TIME: Has the military tried hard enough to reach the hearts and minds of the Kashmiris? I was there last October and I heard nothing but the strongest criticism of the military. Human-rights groups have been monitoring the situation there and they tell some really horrible stories of how the soldiers have dealt with civilians. Is the High Command aware of the problems? Have special attempts been made to present the army as a kinder, gentler force to the Kashmiris?
Mehta: Yes. I have been in war myself and I know about the training of the military in this human-rights business. I have lectured in various places, and I know that one of the most serious threats for a military commander in Kashmir is the fear of human-rights violations. The army establishment and the government are coming down very heavily on any violations of human rights.

TIME: In what way?
Mehta: Senior commanders have been reprimanded and have been removed from command... Let me tell you this: All complaints of human-rights violations are documented and investigated with the utmost seriousness. Each soldier has in his left shirt pocket what is known as the Soldier's Ten Commandments. These are taken extremely seriously. Commandments 9 and 10 refer to human rights, respect for women, children and the elderly. Commandment 10 also talks about how to win over the people. But you must realize that one of the tactics employed by the other side--the militants--is to provoke the security forces into a situation where they will fire back at civilians. They lay these traps or lay these ambushes in areas where security forces are forced to fire back in self-defence but risk taking out some innocent civilians. Those situations are just not avoidable.

Ghosh Subcontinental Drift's Aparisim Ghosh presents Conversations

pt1 | pt2 of the full interview with Abid Hussain

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TIME: The Indian government says almost all the insurgents now at large in Kashmir are essentially Mujahedin, and that local Kashmiris are only involved on the periphery, if at all. Is there any sense in the army remaining in the urban centers? Would it not make more sense for the army to be out patrolling the borders, to prevent these people from coming in? By remaining in urban centers and drawing suicide attacks, isn't the army putting citizens at risk?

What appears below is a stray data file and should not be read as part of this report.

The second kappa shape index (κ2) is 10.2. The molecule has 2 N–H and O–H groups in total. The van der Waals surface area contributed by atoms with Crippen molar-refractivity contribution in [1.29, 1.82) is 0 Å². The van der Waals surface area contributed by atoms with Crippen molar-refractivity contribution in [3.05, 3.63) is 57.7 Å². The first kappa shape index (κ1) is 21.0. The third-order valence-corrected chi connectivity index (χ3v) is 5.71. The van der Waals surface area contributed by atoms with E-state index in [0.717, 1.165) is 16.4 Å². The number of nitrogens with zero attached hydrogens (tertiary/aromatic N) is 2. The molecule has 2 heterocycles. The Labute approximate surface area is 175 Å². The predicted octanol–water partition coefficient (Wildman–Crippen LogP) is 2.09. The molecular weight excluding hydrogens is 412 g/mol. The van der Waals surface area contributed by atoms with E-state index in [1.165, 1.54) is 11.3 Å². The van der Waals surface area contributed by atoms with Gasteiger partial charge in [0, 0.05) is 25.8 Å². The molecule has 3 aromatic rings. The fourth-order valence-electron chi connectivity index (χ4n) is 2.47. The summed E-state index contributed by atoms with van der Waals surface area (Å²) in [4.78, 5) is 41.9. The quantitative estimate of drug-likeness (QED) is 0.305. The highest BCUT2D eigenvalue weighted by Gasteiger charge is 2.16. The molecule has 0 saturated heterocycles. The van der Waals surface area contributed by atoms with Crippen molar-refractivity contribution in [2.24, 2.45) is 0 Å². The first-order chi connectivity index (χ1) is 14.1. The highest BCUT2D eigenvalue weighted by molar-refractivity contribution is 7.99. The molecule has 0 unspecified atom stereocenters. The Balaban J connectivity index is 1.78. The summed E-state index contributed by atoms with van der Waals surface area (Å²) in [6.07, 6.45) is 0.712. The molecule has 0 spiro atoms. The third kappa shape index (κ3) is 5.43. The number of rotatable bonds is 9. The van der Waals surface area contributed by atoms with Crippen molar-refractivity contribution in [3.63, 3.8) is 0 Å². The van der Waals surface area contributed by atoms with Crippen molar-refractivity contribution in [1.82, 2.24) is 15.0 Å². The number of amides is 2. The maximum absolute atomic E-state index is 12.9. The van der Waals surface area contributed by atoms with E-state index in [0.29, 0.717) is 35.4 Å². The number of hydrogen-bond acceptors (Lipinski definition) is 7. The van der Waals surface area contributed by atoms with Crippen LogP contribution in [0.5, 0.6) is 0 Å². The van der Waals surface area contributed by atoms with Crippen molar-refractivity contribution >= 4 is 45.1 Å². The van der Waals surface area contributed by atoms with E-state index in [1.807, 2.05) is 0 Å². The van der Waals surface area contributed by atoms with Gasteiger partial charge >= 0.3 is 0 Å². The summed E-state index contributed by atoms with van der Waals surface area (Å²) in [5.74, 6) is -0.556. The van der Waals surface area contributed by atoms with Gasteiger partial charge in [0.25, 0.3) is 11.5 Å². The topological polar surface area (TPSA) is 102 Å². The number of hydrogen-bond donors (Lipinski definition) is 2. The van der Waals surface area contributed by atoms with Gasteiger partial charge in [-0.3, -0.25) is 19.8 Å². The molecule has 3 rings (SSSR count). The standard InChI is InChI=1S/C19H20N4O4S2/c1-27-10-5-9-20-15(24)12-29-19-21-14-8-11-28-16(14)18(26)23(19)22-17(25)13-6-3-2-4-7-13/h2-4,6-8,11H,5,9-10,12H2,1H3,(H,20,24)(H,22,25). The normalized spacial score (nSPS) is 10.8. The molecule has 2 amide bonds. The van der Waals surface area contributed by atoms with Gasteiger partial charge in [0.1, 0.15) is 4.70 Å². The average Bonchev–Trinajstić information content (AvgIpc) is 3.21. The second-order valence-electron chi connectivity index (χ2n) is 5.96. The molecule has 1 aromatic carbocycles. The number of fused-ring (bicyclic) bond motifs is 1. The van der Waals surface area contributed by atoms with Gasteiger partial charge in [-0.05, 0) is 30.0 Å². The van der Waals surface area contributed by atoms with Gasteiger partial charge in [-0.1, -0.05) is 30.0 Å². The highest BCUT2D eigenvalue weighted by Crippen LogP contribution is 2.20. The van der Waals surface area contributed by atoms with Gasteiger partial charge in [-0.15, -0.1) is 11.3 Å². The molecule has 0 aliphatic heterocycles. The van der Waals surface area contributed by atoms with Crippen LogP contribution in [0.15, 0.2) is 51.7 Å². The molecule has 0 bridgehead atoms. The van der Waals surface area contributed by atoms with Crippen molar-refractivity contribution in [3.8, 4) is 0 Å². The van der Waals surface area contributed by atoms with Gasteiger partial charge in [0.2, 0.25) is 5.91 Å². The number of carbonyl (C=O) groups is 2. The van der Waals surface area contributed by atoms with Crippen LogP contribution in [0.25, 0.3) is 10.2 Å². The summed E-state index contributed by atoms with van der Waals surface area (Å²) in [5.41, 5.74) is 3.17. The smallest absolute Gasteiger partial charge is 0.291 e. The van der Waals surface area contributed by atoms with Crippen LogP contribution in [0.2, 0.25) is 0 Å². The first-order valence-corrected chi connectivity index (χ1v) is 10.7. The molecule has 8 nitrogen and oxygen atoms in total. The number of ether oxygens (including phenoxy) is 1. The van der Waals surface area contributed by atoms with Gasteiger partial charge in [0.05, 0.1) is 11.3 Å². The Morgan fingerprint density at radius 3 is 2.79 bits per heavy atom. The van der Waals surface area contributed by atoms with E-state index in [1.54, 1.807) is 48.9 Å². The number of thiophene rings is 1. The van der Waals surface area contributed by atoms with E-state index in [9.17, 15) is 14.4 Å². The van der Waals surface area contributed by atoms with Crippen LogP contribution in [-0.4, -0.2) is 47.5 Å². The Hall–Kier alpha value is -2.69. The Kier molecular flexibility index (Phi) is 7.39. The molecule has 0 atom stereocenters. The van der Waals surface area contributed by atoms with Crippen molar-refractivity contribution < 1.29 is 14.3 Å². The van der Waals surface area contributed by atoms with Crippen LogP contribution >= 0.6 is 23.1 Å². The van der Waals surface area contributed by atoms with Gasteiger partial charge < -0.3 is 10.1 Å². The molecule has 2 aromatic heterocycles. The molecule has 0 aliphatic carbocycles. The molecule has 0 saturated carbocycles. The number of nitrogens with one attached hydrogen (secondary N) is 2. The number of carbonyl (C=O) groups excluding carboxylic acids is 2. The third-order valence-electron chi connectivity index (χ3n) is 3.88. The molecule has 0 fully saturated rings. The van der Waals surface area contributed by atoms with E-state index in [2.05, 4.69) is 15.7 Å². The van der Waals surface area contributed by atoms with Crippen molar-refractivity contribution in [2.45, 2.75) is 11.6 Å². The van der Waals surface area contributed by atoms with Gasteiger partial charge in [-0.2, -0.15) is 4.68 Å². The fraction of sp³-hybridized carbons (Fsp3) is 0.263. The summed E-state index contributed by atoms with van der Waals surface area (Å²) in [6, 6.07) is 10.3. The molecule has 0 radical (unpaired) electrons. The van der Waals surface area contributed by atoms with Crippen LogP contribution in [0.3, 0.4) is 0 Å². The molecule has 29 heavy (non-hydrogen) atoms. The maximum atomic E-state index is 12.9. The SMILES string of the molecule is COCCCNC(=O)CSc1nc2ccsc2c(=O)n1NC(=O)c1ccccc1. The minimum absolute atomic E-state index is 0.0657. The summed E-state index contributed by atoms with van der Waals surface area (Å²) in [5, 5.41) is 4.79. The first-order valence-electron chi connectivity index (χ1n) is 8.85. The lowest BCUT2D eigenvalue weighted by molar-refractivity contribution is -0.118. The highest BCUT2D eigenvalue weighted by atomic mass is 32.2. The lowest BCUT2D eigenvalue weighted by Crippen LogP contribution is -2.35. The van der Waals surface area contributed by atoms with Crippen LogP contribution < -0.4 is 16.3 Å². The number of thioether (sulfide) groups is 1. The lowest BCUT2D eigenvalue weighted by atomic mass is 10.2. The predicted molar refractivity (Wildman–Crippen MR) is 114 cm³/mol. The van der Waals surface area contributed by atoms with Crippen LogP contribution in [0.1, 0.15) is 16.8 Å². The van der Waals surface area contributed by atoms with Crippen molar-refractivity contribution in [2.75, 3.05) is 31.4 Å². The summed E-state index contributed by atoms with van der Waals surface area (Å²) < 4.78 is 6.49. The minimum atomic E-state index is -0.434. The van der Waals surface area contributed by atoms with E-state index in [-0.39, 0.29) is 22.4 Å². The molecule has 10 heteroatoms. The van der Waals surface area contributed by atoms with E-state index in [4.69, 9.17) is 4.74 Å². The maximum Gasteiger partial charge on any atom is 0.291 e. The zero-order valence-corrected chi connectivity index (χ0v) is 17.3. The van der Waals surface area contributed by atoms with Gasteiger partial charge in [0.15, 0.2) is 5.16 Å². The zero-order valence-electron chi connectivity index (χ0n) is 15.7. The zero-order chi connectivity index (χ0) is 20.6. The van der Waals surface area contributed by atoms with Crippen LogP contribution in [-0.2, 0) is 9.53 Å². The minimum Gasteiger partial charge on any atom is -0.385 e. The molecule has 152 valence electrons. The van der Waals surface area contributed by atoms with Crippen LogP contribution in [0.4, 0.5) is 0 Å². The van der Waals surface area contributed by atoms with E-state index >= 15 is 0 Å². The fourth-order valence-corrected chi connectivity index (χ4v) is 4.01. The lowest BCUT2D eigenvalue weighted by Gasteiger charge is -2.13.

Mehta: Well I think there is a distinction between the army and the paramilitary forces.

TIME: Either way, we're talking about an armed presence. The average Kashmiri doesn't make a distinction between the army and the paramilitary forces.
Mehta: At the moment a small percentage of the militants are working from within urban areas. And if you were to completely uncover the built-up areas, these people would come back into the urban areas. They would then resort to more recruitment from the urban areas. I think it is a necessary evil to have some security presence in these urban areas until we are absolutely sure that we have managed to cleanse these areas of the militants.

TIME: Strategically, would it make sense for Pakistan or for the Mujahedin to mount another Kargil-like adventure now?
Mehta: No. Two things can happen. One is that our positions on the LOC come under a greater amount of shelling. And when our troops are diverted, more Mujahedin can sneak in. The second scenario--which I think is more dangerous--is that a lot more suicide squads will come in. The army still has not devised a military strategy to deal with this, and it will be extremely difficult to devise one. Just one or two suicide killers get into a military post and hold 100-200 people to ransom. It sometimes takes 24 to 36 hours, and a whole night of all kinds of pyrotechnics, to get them out. This can degrade the morale of the security forces and create a lot more casualties and suffering, serving Pakistan's purpose. From their point of view, this is the better way to fight, rather than to try a Kargil. They tried that before and lost a lot of people.